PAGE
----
A rather different interpretation of the ill-sorted pair of prisoners occurs in the 1867 Diamond Edition by Sol Eytinge, Jr. illustration Rigaud and Cavaletto (Chapter One, "Sun and Shadow"). Although Phiz's images of Rigaud are acceptable for establishing the novel's dominant tone, Eytinge's character study captures more of Rigaud's robustness and deviousness, qualities which render him a foil to the good-hearted peasant, Cavaletto, who will become an associate of Arthur Clenham. The American editions of the 1860s appear not to have influenced such later British interpretations as James Mahoney's in the 1870s Household Edition, the full title for the wood-engraving being In Marseilles that day there was a villainous prison. In one of its chambers, so repulsive a place, that even the obtrusive stare blinked at it, and left it to such refuse of reflected light as it could find for itself, were two men. — Book I, chap. 1. Like Harry Furniss in his 1910 narrative-pictorial sequence for the novel, Darley floods the scene with light. However, in the Furniss composition, the illustrator shows the same scene from outside the prison bars, as if Rigaud and Giovanni Battista are animals in a cage, and the jailor and his daughter visitors at a zoo. To aid the reader in focussing on the passage in chapter one realised in the dark plate, Phiz has referred to Rigaud and Cavalletto as "birds" and their cell as a "cage," thereby dehumanizing them. Furniss and Phiz show the upper-class villain and elemental Italian as equals in their captivity, despite the differences in diet that wealth and poverty create even in prison. Ironically, the Frenchman accused of killing his wife fares better in captivity than the Italian brought up on charges of smuggling.
The dark plate in the original edition has a strong diagonal in the shaft of light that crosses the cell from the bars in the window, upper left, highlighting the head of Blandois, looking out the cell window, to the lower right, the glum expression on Cavaletto's face and the repast on the stone floor. The arch becomes a proscenium, suggesting a theatrical opening, with these initial speakers as a kind of antiphonal chorus. The expectant, alert, slender figure of Blandois suggests hope; the closed posture and sad expression on the Italian prisoner's suggest resignation.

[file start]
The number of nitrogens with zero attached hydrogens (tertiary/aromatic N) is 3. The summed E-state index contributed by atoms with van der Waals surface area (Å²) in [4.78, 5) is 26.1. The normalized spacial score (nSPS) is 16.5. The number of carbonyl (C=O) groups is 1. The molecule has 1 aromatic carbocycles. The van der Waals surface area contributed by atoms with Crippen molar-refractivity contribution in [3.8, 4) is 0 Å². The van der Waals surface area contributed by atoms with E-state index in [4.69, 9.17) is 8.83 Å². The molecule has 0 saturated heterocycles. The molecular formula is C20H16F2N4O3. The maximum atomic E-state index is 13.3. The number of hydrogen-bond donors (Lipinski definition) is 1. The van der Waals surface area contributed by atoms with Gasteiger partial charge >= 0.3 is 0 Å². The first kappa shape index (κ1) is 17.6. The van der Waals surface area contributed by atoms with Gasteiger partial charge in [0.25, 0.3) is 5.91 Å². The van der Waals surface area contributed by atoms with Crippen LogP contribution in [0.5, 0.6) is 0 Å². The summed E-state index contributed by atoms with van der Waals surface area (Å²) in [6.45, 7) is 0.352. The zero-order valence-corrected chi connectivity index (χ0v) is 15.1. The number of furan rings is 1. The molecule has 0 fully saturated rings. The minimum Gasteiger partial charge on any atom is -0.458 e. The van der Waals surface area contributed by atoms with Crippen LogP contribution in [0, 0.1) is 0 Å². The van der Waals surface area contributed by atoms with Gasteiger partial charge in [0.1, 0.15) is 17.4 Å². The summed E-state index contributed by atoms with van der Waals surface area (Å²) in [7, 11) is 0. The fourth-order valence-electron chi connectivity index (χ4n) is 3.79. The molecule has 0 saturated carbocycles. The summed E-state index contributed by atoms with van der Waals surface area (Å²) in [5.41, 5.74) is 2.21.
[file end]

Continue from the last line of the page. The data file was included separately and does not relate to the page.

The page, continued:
Rigaud and Cavaletto in various editions, 1863-1910
Left: F. O. C. Darley's frontispiece for the first of four 1863 volumes, Feeding the Birds (Household Edition, New York). Centre: Harry Furniss's revision of Phiz's original illustration, with the Marseilles prisoners behind the bars, and the jailor and his daughter in front, Feeding the Birds (1910). Right: Sol Eytinge, Junior's interpretation of the Marseilles prisoners as a dual portrait, Rigaud and Cavaletto (1867). [Click on the images to enlarge them.]
Above: Mahoney's reinterpretation Phiz's original serial illustration of the Marseilles prisoners, In Marseilles that day there was a villainous prison. In one of its chambers, so repulsive a place, that even the obtrusive stare blinked at it, and left it to such refuse of reflected light as it could find for itself, were two men. — Book I, chap. 1 (1873). [Click on the image to enlarge it.]
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Last modified 8 February 2019